INDIANA — Thesuperintendent of Noblesville Schools banned an article last week about therisks of oral sex, going against a committee’s recommendation and aprincipal’s decision that the article was appropriate.
Thestaff of the Mill Stream, NoblesvilleHigh School’s student paper, had been working for months on an articledealing with students’ attitudes toward oral sex, which included surveyingstudents about how intimate they consider oral sex to be.
Accordingto a student editor, a parent wrote a letter to the principal complaining aboutthe mature content of the surveys. Hours before the newspaper’s Feb. 1deadline, the principal announced the article could not run until a committee ofadministrators, students and community members approved itscontent.
A committee met Feb. 16 and approved the content of thearticle. But Noblesville Schools Superintendent Lynn Lehman, who was not part ofthe committee, decided last week the story was inappropriate for high schoolstudents.
According to Mill Streamfaculty adviser Teresa White, Lehman told her the article could not runafter the paper had already been sent to the printer Wednesday evening. Whiteinformed her staff, which had to pull the story and a corresponding editorialand cartoon and scramble to fill the blank space.
Noblesville HighSchool Principal Annetta Petty used an existing policy to refer the article to acommittee made up of herself, White, two students and two community members.That policy calls for the committee to make a recommendation to the principal,who will then make a determination about the material in question. Petty saidshe determined the article should run based on the committee’srecommendation. Nowhere in the policy does it state the superintendent can vetothe principal’s decision, according to the policy reprinted in a story inThe Noblesville Times, a localpaper.
White said student editor Jill Gingery was upset aboutLehman’s decision and did not understand why the superintendent would banthe article after the committee and the principal approved it. White saidGingery sent the superintendent an e-mail Wednesday night saying, “In alldue respect, it looks like you’re violating the [school]policy.”
When Petty first said the article would need to gobefore a committee, White and Mill Streamstaff members said they had faith that by having more people read thearticle, support for the article would be increased and students would betrusted to write about controversial topics in the future.
“Idoubt they will say no once they see the manner in which the article ispresented,” Kristine May, the student who wrote the article, told theStudent Press Law Center before the committee reviewed her story.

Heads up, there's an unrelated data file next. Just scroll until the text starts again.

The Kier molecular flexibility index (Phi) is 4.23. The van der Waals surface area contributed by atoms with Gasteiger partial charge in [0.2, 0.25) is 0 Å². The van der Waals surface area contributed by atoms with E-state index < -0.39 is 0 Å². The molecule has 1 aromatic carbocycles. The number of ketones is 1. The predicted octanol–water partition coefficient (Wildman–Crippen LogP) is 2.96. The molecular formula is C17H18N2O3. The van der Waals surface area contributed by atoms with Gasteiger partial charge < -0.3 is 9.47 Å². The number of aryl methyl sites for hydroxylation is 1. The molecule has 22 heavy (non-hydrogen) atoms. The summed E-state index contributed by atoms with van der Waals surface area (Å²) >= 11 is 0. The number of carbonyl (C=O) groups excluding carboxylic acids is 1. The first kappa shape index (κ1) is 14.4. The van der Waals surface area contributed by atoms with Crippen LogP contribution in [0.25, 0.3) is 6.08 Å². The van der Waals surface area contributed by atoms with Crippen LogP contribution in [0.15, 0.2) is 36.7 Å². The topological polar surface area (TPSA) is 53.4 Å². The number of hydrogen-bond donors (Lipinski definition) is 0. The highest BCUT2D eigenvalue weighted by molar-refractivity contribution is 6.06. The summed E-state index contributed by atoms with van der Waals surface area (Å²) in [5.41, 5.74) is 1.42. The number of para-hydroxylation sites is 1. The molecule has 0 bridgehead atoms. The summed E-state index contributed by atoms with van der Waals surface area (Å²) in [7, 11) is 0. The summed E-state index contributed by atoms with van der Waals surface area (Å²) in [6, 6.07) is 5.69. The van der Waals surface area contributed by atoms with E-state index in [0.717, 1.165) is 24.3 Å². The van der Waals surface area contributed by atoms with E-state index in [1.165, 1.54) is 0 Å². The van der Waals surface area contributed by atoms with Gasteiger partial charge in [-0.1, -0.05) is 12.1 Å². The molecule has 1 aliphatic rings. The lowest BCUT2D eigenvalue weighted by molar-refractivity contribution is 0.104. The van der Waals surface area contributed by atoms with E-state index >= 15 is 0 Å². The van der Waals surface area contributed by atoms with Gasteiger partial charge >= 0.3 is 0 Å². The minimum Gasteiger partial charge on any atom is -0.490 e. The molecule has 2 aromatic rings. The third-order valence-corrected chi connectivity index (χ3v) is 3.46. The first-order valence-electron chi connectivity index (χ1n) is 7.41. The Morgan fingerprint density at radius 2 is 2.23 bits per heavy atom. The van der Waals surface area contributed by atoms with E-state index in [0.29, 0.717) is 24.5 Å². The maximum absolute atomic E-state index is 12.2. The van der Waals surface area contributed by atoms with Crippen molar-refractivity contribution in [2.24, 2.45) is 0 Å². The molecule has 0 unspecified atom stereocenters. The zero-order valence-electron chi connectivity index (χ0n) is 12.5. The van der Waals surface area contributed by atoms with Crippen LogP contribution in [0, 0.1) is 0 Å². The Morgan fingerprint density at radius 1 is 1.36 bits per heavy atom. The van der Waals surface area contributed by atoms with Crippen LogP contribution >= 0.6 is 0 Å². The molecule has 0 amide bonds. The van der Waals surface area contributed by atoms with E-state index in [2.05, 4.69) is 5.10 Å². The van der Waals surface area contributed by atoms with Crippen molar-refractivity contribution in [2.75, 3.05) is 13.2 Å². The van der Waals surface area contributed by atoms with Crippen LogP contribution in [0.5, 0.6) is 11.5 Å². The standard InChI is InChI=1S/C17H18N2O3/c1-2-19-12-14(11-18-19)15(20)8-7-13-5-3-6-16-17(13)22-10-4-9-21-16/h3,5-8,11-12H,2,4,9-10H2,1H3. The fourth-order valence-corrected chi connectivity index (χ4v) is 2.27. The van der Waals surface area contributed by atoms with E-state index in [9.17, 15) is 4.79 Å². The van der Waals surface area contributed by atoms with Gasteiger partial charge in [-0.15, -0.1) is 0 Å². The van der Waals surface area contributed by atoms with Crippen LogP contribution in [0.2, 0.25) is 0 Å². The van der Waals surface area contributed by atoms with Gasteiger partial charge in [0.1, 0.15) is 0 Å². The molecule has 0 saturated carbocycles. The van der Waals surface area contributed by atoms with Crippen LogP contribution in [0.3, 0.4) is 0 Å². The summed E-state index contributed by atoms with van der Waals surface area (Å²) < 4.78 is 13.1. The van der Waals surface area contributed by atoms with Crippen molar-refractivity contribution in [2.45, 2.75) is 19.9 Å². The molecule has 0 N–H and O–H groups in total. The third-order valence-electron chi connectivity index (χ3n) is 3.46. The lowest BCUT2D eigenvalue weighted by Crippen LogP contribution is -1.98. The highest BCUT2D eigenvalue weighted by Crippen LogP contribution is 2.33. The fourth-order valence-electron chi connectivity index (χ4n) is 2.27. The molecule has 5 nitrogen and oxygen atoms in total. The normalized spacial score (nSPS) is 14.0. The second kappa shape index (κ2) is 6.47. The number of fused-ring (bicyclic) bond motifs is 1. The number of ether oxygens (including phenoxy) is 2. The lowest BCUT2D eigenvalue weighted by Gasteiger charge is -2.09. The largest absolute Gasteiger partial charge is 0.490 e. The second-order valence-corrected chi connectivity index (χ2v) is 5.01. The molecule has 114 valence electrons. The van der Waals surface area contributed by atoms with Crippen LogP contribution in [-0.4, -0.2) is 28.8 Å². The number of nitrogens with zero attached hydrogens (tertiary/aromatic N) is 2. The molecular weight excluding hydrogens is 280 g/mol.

Since the inception of the article, its focus has shifted. Theoriginal focus was about students’ attitudes toward oral sex, includinghow many students participate in the act. According to an article inThe Indianapolis Star, Lehman describedthose statistics as “chilling.”
However, the current formof the article, according Millstreameditors and Petty, was more focused on the medical and psychological risks ofengaging in oral sex.
But even the more risk-orientated theme was tootaboo for students, Lehman decided.
“He didn’t questionif it was a topic that would be of interest, but he does not believe it’san appropriate topic,” said Petty, who said she supports Lehman’sdecision.
This incident is just one more in a string of similarsituations where articles about oral sex have prompted high schooladministrators to tighten or introduce prior review policies, giving them thepower to read articles before they are published.
In a town 70 milessouth of Noblesville, the Bartholomew Consolidated School Corporation Boardrecently voted against granting administrators prior review after a studentnewspaper in Columbus, Ind., wrote an article on oral sex.
Lehman,student editors and White will meet Thursday to discuss Lehman’sdecision, school officialssaid.
Noblesville Schools Public Relations Director, Sharon Trislersaid Lehmen would not comment on his reasons for banning the article until afterhe meets with Mill Stream staff onThursday.
“Until he talks to them I know that’s somethinghe’s not going to address to anyone else,” Trislersaid.
—by Emily Walker, SPLC staff writer
The policy Noblesville High School PrincipalAnnetta Petty used to refer the oral sex article to a committee, as it appearedin The NoblesvilleTimes:
“All materials to be printed or produced shall bereviewed by advisors and/or the principal or the principal’s designeeprior to any participation on the part of students. If a question still existsconcerning the inclusion of material in school publications/productions, areferral shall be made to a committee composed of the principal, relevantadvisors, two parents representing the Community Advisory Council and thepresidents of each class (for questions at the high school level). The functionof this committee is to review the issue presented in an advisory capacity only.A report by the committee shall be made to the principal, who will make adetermination regarding the suitability of the material in question. If,following the review, a question still exists regarding the principal’sdetermination, the petitioner may appeal using approved complaint proceduresfound in Policy 9130, “Matters Involving Instructional Material. SectionB.”
- Committee to decide fate of high school paper’s oral sex story News Flash, 2/9/2006